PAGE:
This is to advise the Mayor and anyone else in the decision making process regarding the location of the new landfill that the citizens in the neighborhoods of Woodbrook, Highlands at Woodbrook, and surrounding neighborhoods adamantly oppose the placement of the new landfill facility on the North Auburn West Valley highway location. This facility would be noisy, unattractive, and a real detriment to our neighborhood. We would have never bought a new or existing home in this area had we known a landfill would be placed right below or in close proximity to where we live. We don't want to hear it all night long and don't need the traffic in the area that a facility like this would bring. If you insist on developing North Auburn, how about a coffee shop or a neighborhood friendly facility more appropriate for this location. 

There is nothing wrong with the existing landfill in Algona and seems to meet the needs of the community. When city and county budgets are so tight, why would our tax payer dollars be spent on something we do not need. Especially when the county already owns the property adjacent to the existing Algona site. Why buy new property? We do not understand why the North Auburn site is considered the site of choice when there is so much water in there, no one has been able to build in there for years. We don't understand why building in that location is such a good idea now.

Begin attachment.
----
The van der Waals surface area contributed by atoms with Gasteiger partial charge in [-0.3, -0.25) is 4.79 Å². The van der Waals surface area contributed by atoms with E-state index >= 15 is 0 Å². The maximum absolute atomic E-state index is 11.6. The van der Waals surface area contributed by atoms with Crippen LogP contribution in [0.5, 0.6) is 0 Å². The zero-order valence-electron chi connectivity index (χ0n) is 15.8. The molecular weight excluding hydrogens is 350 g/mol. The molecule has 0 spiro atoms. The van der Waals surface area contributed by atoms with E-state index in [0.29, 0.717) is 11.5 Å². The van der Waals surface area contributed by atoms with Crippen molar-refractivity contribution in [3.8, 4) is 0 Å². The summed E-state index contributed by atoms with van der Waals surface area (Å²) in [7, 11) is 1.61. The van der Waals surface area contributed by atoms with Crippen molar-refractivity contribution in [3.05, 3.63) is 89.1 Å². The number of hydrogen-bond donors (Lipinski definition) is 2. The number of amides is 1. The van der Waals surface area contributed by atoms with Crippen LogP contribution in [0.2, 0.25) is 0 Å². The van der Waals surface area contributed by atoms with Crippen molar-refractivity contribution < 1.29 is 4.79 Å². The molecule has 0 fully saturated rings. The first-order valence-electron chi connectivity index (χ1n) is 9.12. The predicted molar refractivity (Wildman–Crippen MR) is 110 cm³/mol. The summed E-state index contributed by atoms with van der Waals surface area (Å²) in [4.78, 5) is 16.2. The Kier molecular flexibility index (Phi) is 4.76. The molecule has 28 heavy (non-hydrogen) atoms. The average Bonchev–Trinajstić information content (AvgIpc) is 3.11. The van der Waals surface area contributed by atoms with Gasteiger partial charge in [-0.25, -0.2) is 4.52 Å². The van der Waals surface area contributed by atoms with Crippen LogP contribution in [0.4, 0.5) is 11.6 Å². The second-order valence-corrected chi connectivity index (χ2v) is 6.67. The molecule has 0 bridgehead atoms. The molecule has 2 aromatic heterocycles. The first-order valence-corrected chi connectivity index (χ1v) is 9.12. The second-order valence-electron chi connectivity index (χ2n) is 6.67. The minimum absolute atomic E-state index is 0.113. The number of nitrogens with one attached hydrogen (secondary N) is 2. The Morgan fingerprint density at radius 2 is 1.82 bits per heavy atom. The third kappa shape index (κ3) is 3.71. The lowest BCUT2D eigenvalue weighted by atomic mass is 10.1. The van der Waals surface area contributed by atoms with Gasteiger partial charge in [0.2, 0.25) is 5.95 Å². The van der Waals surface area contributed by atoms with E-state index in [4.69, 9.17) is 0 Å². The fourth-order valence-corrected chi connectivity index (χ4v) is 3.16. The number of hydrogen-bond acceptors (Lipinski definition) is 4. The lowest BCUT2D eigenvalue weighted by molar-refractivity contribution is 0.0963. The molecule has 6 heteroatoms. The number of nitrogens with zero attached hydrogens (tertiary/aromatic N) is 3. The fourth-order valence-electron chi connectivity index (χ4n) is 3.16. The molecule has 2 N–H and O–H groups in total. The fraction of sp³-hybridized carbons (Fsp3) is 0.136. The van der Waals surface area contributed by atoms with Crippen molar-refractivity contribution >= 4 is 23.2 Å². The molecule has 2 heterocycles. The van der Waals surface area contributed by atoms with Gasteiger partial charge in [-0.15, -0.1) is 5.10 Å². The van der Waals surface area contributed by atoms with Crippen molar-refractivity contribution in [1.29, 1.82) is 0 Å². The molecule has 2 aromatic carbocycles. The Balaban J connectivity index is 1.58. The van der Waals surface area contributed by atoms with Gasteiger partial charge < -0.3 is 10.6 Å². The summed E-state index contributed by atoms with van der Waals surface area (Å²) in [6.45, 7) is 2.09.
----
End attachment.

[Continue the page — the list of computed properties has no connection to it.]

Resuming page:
Please consider leaving the landfill where it already exists.     

Thank you,

Marilyn N.


Why are we still considering putting the transfer station at the North Auburn proposed site?  This should option was not even on the table on the first round of "best locations".  Putting it here will impact the homeowners, wetland, and traffic in an already busy location.  The road cannot handle this, nor can the residents of northern Auburn.  It defies logic, so let's be sensible and expand the Algona site.  Why wouldn't you?  I voted for you and I hope you do the right thing for Auburn.

Sincerely,

Michael D.


We strongly oppose  the proposed North Auburn transfer station site.  Do not let King County build this station in north Auburn.

R & K W.


My family has been a resident of the City of Auburn since 1977 for 37 years. We have resided on S 292nd St for 12 years, previously on Lea Hill. We chose to move to this location for the quite peaceful neighborhood it  once was. I used to look out my window to beautiful green trees. Now there is Span Alaska with their lights shining in my window every night. Then we come home and there is Omega construction company across the street with all of their noise.